Why is the economy’s dirty little secret not getting more air time? Well, for starters, it’s neither politically correct nor expedient to go after the little guy. It makes government look boorish, and after all, many of the people perpetuating this fraud are voters, so politicians have every incentive to turn a blind eye.

A more important factor, however, is that much of the $2 trillion ultimately goes into cash registers, and might have kept the real economy from tanking a few times during the recovery. Which means retailers aren’t exactly unhappy about it.

The U.S. is not the only country experiencing this trend. The shadow economy in Europe will total $3 trillion dollars this year, according to an A.T. Kearney/Visa report. In Italy, where the top personal income tax rate is 45% and tax evasion is practically a national pastime, it represents a massive 21% of GDP.

So is the shadow economy a good thing? Unless you’re a fan of felony tax evasion, of course not. The impact on government revenue is staggering, with an estimated $500 billion in lost federal income tax, money that could close the budget deficit (and possibly even create a surplus), reduce the national debt, help pay for improved infrastructure, and provide public services to people. Many of the people working off the books also collect unemployment or disability, go on Medicaid, and use food stamps, multiplying the fraud.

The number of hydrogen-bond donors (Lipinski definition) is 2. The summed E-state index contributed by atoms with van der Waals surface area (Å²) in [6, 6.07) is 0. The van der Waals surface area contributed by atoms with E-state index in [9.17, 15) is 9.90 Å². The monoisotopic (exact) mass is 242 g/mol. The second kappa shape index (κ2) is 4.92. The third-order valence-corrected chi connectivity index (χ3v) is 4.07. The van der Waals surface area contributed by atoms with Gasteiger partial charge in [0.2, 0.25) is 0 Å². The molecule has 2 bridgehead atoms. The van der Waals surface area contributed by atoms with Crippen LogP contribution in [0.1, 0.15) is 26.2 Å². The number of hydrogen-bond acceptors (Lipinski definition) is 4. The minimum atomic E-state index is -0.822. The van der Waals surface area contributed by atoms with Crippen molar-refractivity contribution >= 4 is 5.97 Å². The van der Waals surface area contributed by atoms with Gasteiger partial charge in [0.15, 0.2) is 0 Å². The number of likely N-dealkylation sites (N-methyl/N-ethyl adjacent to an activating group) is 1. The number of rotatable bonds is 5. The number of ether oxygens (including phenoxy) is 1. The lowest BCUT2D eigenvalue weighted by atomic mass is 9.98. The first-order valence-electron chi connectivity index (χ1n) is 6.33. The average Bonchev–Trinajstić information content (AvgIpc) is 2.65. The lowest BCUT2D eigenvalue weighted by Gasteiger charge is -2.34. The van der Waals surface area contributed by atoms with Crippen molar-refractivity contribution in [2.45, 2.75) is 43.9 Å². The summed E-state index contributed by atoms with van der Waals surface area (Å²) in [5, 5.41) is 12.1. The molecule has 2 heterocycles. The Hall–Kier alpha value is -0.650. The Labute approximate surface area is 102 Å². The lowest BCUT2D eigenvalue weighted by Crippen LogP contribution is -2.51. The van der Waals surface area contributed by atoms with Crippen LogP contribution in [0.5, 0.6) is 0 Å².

Of equal concern is the fact that the rapid growth of the underground economy since the recession might be a result of deeper and potentially more damaging trends: an underlying distrust in government; a feeling that regulations are too stringent and complicated; a lack of confidence in financial markets; declining confidence and hope. These feelings weren’t exactly soothed by the most recent government shutdown.

The Economic Outlook Group’s Baumohl feels that although impossible to quantify, the size of the underground economy could be as high as 10% of GDP. If legally accounted for, this $2 trillion would add another 10% to disposable income data in the U.S., and add a whopping 25% to government tax revenue.

Cebula feels that it would be impossible to collect tax on these transactions, however. First, because these transactions leave no paper trail and, in many cases, are done by people that the government doesn’t even know exist, it would be hard to find them. Second, even if uncovered, the taxation would be very short-lived. “In theory, if we were to tax it,” he added, “the behavior would stop, so there would be nothing to tax. And many illegal immigrants would just leave.”

In other words, trying to go after these people wouldn’t necessarily boost tax revenues very much, but would help curtail illegal activity and reduce the illegal immigration problem? Sounds like a step in the right direction.